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Good riddance?


A sigh of relief must have greeted the Lawn Tennis fraternity, for at last, some semblance of sanity is in sight for the sport, which, until recently, was in the public’s view, the perfect example of administrative competence.{{more}}

The forced departure, overthrow, call it what you may, of those deemed as the major obstacles to progress of the sport should blow some fresh oxygen into the ailing sport severely affected by the improper prescription ordered by those who were put in charge.

A throbbing, near unbearable migraine had to be endured for the past months caused by some innocuous and incompetent leadership, and an obvious division of loyalty.

As it were, the St. Vincent and the Grenadines Tennis Association was cared for by a surrogate parent, whose mammary glands provided its off springs with poor nutrition. The result was that the sport became the scorn of many, as the scabs were evident.

The issue of race and who was the first black head of the Association were brought into the equation. Utter nonsense, some may say, but one never knows. A spiritual warfare being fought was another factor thrown in the mix. But that was the extent of the fall out and the guarded interest which the keepers of the crown carried the impasse.

Then the inevitable partisan political spin also added to the intrigue.

We also had to put up with the unedifying wasted breath of some neophytes of sports administration, who delighted in exchanging words of insults.

It reminded me of my days at primary school, when the few ‘rawahoon’ students found it as joyous occasions to throw castigations at each other, basically for their perception of social acceptance.

The “honkey dorey” approach to the administration of Lawn Tennis has caused many eyebrows to rise in disbelief. The sport has been marked down to a below E Grade.

At the centre of the concern and discontentment is the Association’s finances, moreso, its indebtedness.

Admirably, in the whole unfolding of events, there were those with the intestinal courage to challenge the alleged wrong doings. Conversely, some remained dead silent, sucked the salt, grinned and bore it, while the walls of their consciences eroded.

The gaping wounds that have opened in the entire serial are in need of an operation of surgical precision to correct the ills.

Mind you, the woes of the Association are not new, but were often covered with gauze of achievements of players on the regional scene; a host of local championships and aided by some conniving pronouncements that every aspect of the organization’s operations was in good order.

Through crafted orchestration, many painted a spotless picture of themselves, slithering through with their tongues of venom, causing more strife.

There is a saying, “No better the beef, no better the barrel”.

Those who were there to scaffold Mr. Boyea were equally as inefficient. As you point your finger, some are pointing back at you.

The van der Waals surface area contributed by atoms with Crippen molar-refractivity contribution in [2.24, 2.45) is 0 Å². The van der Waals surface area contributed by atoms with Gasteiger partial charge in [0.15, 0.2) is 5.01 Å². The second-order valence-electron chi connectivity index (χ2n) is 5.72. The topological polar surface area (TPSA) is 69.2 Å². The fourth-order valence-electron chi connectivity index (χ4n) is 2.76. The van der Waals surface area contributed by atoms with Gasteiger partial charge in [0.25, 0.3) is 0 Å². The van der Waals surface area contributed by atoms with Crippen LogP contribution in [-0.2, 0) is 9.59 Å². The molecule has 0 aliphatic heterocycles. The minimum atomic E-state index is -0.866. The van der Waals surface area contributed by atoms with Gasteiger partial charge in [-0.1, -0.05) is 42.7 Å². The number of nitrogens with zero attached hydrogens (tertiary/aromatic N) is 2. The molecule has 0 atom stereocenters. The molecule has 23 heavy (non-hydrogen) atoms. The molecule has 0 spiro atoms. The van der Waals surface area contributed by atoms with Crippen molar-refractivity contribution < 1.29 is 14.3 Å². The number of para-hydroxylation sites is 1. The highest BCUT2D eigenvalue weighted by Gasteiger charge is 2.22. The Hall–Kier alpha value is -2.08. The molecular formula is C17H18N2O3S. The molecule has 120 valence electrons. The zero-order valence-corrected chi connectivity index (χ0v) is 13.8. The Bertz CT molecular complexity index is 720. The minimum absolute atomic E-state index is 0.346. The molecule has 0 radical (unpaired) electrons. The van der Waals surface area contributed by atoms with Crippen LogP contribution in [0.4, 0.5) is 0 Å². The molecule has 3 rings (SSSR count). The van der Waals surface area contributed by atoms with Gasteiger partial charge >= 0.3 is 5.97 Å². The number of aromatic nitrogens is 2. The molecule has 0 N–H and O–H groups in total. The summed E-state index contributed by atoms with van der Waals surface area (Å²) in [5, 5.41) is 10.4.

As fate had it, the “boley” burst and the undesirable guts were spilled for all to feast on. Like gall, those who tried to ingest the revelations had to puke. I need not record or highlight the shortcomings revealed, but wish the new personnel well.

The fact of the matter was that everyone knew that Boyea did not have the leadership skills, but voted him into office because he had the time, as he is basically self employed. With that leverage, he at times acted autonomously. That is water under the bridge.

But with the course for rehabilitation and reconciliation cleared, there must be first the healing process. Can those who say they love Tennis put aside their differences and pick up the pieces and move on? Can the followers of Tennis and friends of the sport see beyond the hiccup and continue to put their support, financial and otherwise to building the sport?

Likewise, those who are charged with the continuance of the administration of Tennis must not believe that they are washed in purity and are not without flaws. You, too, in some way have created the collision course that wrecked the confidence and pathway of the flow of administration.

Mr. Anthony Mc Kenzie, your task as new President, and a massive one it is, too, is to correct the damage created by the fall out. Avoiding the pitfalls, through greater accountability and transparency, are the tools to be fit in your period of stewardship.

Cleaning off the dirt accumulated by the impasse must be assiduously and meticulously pursued, without more filth being splattered.

The administration of sports here in St. Vincent and the Grenadines is not filled with glamour, as some believe. But a task that requires commitment, sincerity, SACRIFICE, sweat, poise, among other attributes, which many are not prepared for.

Having your name called in the media is what some regard as big thing, but when the hard knocks and steady blows are to be received, many cower to their corner of refuge and play the dodging game.

To the Lawn Tennis family, and by extension the national sports community, let us not have to relive the events of the past months. TEAMWORK IS KEY.

The lack of teamwork may have the led to the departure of Technical Director of the SVGFF Stewart John Hall, whose salary was belated revealed by President Joseph Delves as US$ 6,600 per month.

Yet to be revealed, though, is the presence of the ‘Mound’ at the Sion Hill Playing Field.